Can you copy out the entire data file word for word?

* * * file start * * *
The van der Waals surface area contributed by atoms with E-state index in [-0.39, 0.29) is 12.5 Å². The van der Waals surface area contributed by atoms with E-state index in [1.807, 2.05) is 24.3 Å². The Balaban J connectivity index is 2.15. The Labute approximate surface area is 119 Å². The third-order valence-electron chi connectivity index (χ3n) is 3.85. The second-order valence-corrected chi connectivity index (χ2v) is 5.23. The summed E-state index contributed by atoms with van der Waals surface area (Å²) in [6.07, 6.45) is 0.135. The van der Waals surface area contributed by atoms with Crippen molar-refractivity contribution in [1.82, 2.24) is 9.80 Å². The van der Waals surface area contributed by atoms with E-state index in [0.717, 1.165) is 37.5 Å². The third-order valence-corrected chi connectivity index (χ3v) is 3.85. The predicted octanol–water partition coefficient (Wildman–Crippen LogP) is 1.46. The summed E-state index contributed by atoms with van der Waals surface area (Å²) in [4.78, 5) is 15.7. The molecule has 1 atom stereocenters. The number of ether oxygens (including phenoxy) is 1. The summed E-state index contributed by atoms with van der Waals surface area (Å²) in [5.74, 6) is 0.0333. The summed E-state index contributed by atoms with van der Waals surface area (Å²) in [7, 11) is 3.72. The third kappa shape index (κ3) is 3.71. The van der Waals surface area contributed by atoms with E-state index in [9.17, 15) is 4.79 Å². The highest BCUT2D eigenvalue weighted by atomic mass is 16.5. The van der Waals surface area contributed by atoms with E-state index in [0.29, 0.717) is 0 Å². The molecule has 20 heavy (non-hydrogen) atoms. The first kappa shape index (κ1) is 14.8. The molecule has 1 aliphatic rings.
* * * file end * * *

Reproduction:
The van der Waals surface area contributed by atoms with E-state index in [-0.39, 0.29) is 12.5 Å². The van der Waals surface area contributed by atoms with E-state index in [1.807, 2.05) is 24.3 Å². The Balaban J connectivity index is 2.15. The Labute approximate surface area is 119 Å². The third-order valence-electron chi connectivity index (χ3n) is 3.85. The second-order valence-corrected chi connectivity index (χ2v) is 5.23. The summed E-state index contributed by atoms with van der Waals surface area (Å²) in [6.07, 6.45) is 0.135. The van der Waals surface area contributed by atoms with Crippen molar-refractivity contribution in [1.82, 2.24) is 9.80 Å². The van der Waals surface area contributed by atoms with E-state index in [0.717, 1.165) is 37.5 Å². The third-order valence-corrected chi connectivity index (χ3v) is 3.85. The predicted octanol–water partition coefficient (Wildman–Crippen LogP) is 1.46. The summed E-state index contributed by atoms with van der Waals surface area (Å²) in [4.78, 5) is 15.7. The molecule has 1 atom stereocenters. The number of ether oxygens (including phenoxy) is 1. The summed E-state index contributed by atoms with van der Waals surface area (Å²) in [5.74, 6) is 0.0333. The summed E-state index contributed by atoms with van der Waals surface area (Å²) in [7, 11) is 3.72. The third kappa shape index (κ3) is 3.71. The van der Waals surface area contributed by atoms with E-state index in [9.17, 15) is 4.79 Å². The highest BCUT2D eigenvalue weighted by atomic mass is 16.5. The van der Waals surface area contributed by atoms with E-state index in [0.29, 0.717) is 0 Å². The molecule has 20 heavy (non-hydrogen) atoms. The first kappa shape index (κ1) is 14.8. The molecule has 1 aliphatic rings.